by Libba Bray
"It’s 1895, and after the suicide of her mother, 16-year-old Gemma Doyle is shipped off from the life she knows in India to Spence, a proper boarding school in England. Lonely, guilt-ridden, and prone to visions of the future that have an uncomfortable habit of coming true, Gemma’s reception there is a chilly one. To make things worse, she’s been followed by a mysterious young Indian man, a man sent to watch her. But why? What is her destiny? And what will her entanglement with Spence’s most powerful girls—and their foray into the spiritual world—lead to?" - from the website of Libba Bray
Gemma Doyle's story spins on from the boarding school called Spence, sending her through London ballrooms, opera houses, opium dens, slums, and far into the "spirit world" called the Realms. She experiences love, deep-rooted friendship, intense heartbreak, and takes on a burden far too great for one so young. The reader grows with her, learning from her mistakes and triumphs, and watches as she matures and ultimately makes incredibly tough decisions for the good of those under her care.
How it found me
I discovered the first book, A Great and Terrible Beauty, when I was in the sixth grade and going through a period of intense bullying and depression. As I scanned the shelves of the school library, I saw dark red and black, and a most intriguing title. Then, the cover sealed the deal as it is beyond gorgeous. It features an unconventional-looking woman peeking over her shoulder, clothed in a chemise and a corset; she was arresting. I checked it out, cracked it open during my next class (I know, what a rebel), and I never looked back.
I guess you could say, this is when my journey into young adult fiction truly began. I definitely "came of age" while reading these books. Looking back, this was the first book (or series, rather) that truly introduced me to historical fiction, particularly that of the Victorian-British variety. It sparked my obsession with corsets and old-timey ways of dressing—seriously, check out my Pinterest fashion boards—as well as everything about the culture.
In many series, minor characters are just that. Minor. They're meant to support the protagonist and prop them up along their journey, but in Libba's works, they absolutely shine. I related to Ann, one of Gemma's best friends, on a deep level, and Felicity made me feel just as daring and alive as she made Gemma feel. Each is rich, multi-leveled, and each grows and changes in some way over the course of the series, laying their own unique paths.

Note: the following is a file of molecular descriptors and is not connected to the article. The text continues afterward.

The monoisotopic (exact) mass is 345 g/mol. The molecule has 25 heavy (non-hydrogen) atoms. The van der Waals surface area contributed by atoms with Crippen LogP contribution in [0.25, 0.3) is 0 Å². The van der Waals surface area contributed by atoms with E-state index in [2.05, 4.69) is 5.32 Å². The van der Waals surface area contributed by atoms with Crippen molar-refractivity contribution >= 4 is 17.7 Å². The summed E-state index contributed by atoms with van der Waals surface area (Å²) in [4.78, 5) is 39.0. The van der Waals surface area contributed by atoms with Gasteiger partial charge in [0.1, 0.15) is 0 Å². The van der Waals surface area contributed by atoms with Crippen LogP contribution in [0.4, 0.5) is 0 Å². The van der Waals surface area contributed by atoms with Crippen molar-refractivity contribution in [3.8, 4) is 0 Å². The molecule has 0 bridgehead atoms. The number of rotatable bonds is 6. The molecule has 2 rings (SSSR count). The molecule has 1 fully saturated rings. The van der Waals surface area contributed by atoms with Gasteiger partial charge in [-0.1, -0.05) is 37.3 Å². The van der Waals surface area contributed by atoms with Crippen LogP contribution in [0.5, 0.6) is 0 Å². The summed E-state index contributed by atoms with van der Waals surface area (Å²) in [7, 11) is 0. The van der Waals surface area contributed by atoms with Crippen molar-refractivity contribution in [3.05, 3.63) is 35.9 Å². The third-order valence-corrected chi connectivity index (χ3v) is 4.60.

The themes of the book, too, are ones that I had yet to encounter in many ways, and ones that helped me see truth and find empathy in my own life.
(SERIOUS SPOILERS IN THE NEXT SECTION)
Gemma's journey starts with dealing with the violent death of her mother. As she grieved, I grieved my grandfather who'd recently passed. As she goes on through the series, Gemma is pushed through trial after trial. The drug and laudanum addiction of her father, the apathy of her family members, the cruelty and rejection of her peers, the loss of a once-dear teacher, the loss and betrayal of a friend, and finally, the still-painful-to-remember loss of Kartik in the very end.
This is not even to mention Ann and her fight to be seen and heard. She goes through bullying, roadblocks thrown in her way at every turn until the very end in which she starts to succumb to a life of silence, as if becoming a part of the walls surrounding her. Nor does this mention Felicity who, in a sickening turn, is revealed to have been molested by her father for years as a child, and who was ignored and betrayed by her own mother.
(SPOILERS ARE OVER)
At each turn, Libba treats these deeply painful and relevant issues with the care and respect due to them. The reader cannot help but feel exactly as the characters are feeling, painted as their experiences are by her brush. In addition, she crafted a world that felt in no way forced or interrupted by modern lingo or facts.
The most standout element of this trilogy is, by far, the vivid description and setting. The first book's title, A Great and Terrible Beauty, is incredibly fitting when it comes to the characters of the novel, especially those of the Realms. From mermaids to forest folk to the dreaded Poppy Warriors (those will give you nightmares), each magical being gives off a sense of mixed wonder and unease. In the Winterlands, the figures are particularly gruesome and twisted, and I'll be the first to confess that I had to leave the light on for a few nights when I was reading the last book originally.
My final word is this: when you read Gemma Doyle's story, you are reading by the light of a candle, surrounded by dark wood and rich tapestry, while wrapped gently in a lace-edged dressing gown. Your heart will soar and stutter, your hands will shake. You will have to muffle the sounds of your delight and horror in turn, and you will never forget these books.
10 out of 10 Magpies